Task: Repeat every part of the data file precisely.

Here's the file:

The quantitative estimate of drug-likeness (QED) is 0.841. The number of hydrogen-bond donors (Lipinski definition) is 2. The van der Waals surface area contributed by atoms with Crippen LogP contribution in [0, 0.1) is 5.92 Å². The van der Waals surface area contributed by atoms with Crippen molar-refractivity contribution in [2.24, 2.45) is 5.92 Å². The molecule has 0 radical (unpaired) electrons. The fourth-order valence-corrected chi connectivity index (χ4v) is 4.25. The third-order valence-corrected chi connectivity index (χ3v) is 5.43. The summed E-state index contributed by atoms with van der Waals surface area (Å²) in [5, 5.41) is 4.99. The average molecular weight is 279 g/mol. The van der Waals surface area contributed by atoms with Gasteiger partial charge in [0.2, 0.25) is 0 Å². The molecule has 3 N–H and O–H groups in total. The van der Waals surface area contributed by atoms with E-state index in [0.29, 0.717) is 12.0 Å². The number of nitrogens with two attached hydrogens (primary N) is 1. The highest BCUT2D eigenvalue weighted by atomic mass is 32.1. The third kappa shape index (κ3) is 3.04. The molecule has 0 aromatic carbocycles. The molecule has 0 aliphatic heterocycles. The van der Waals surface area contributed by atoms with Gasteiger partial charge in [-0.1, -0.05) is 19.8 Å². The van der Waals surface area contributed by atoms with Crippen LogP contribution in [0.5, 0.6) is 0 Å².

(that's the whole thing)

The quantitative estimate of drug-likeness (QED) is 0.841. The number of hydrogen-bond donors (Lipinski definition) is 2. The van der Waals surface area contributed by atoms with Crippen LogP contribution in [0, 0.1) is 5.92 Å². The van der Waals surface area contributed by atoms with Crippen molar-refractivity contribution in [2.24, 2.45) is 5.92 Å². The molecule has 0 radical (unpaired) electrons. The fourth-order valence-corrected chi connectivity index (χ4v) is 4.25. The third-order valence-corrected chi connectivity index (χ3v) is 5.43. The summed E-state index contributed by atoms with van der Waals surface area (Å²) in [5, 5.41) is 4.99. The average molecular weight is 279 g/mol. The van der Waals surface area contributed by atoms with Gasteiger partial charge in [0.2, 0.25) is 0 Å². The molecule has 3 N–H and O–H groups in total. The van der Waals surface area contributed by atoms with E-state index in [0.29, 0.717) is 12.0 Å². The number of nitrogens with two attached hydrogens (primary N) is 1. The highest BCUT2D eigenvalue weighted by atomic mass is 32.1. The third kappa shape index (κ3) is 3.04. The molecule has 0 aromatic carbocycles. The molecule has 0 aliphatic heterocycles. The van der Waals surface area contributed by atoms with Gasteiger partial charge in [-0.1, -0.05) is 19.8 Å². The van der Waals surface area contributed by atoms with Crippen LogP contribution in [0.5, 0.6) is 0 Å².